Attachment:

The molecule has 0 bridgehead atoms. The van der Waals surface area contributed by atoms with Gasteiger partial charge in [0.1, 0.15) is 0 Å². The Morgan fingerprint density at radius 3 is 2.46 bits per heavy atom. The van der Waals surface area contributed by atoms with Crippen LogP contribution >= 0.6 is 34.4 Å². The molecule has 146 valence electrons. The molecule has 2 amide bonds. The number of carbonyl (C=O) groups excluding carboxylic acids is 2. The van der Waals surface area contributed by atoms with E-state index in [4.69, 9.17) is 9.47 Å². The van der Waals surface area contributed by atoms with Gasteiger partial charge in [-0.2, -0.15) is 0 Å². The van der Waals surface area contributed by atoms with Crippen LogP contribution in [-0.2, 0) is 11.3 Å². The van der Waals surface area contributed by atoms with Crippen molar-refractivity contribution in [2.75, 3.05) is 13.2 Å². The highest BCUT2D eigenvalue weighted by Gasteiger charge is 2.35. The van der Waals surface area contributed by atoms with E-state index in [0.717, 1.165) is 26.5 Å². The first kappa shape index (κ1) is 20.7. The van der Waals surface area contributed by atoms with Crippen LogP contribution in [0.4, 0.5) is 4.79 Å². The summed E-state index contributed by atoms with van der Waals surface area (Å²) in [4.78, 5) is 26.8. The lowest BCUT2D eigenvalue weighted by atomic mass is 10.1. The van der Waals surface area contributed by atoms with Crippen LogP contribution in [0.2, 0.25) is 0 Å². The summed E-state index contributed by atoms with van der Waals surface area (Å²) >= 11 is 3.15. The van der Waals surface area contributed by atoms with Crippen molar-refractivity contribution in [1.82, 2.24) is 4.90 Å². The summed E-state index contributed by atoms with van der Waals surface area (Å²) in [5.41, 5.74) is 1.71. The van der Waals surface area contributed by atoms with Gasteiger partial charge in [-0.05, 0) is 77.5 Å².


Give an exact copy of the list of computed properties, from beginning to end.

The molecule has 0 bridgehead atoms. The van der Waals surface area contributed by atoms with Gasteiger partial charge in [0.1, 0.15) is 0 Å². The Morgan fingerprint density at radius 3 is 2.46 bits per heavy atom. The van der Waals surface area contributed by atoms with Crippen LogP contribution >= 0.6 is 34.4 Å². The molecule has 146 valence electrons. The molecule has 2 amide bonds. The number of carbonyl (C=O) groups excluding carboxylic acids is 2. The van der Waals surface area contributed by atoms with E-state index in [4.69, 9.17) is 9.47 Å². The van der Waals surface area contributed by atoms with Gasteiger partial charge in [-0.2, -0.15) is 0 Å². The van der Waals surface area contributed by atoms with Crippen LogP contribution in [-0.2, 0) is 11.3 Å². The van der Waals surface area contributed by atoms with Crippen molar-refractivity contribution in [2.75, 3.05) is 13.2 Å². The highest BCUT2D eigenvalue weighted by Gasteiger charge is 2.35. The van der Waals surface area contributed by atoms with E-state index in [0.717, 1.165) is 26.5 Å². The first kappa shape index (κ1) is 20.7. The van der Waals surface area contributed by atoms with Crippen LogP contribution in [0.4, 0.5) is 4.79 Å². The summed E-state index contributed by atoms with van der Waals surface area (Å²) in [4.78, 5) is 26.8. The lowest BCUT2D eigenvalue weighted by atomic mass is 10.1. The van der Waals surface area contributed by atoms with Crippen LogP contribution in [0.2, 0.25) is 0 Å². The summed E-state index contributed by atoms with van der Waals surface area (Å²) >= 11 is 3.15. The van der Waals surface area contributed by atoms with Crippen molar-refractivity contribution in [1.82, 2.24) is 4.90 Å². The summed E-state index contributed by atoms with van der Waals surface area (Å²) in [5.41, 5.74) is 1.71. The van der Waals surface area contributed by atoms with Gasteiger partial charge in [-0.05, 0) is 77.5 Å².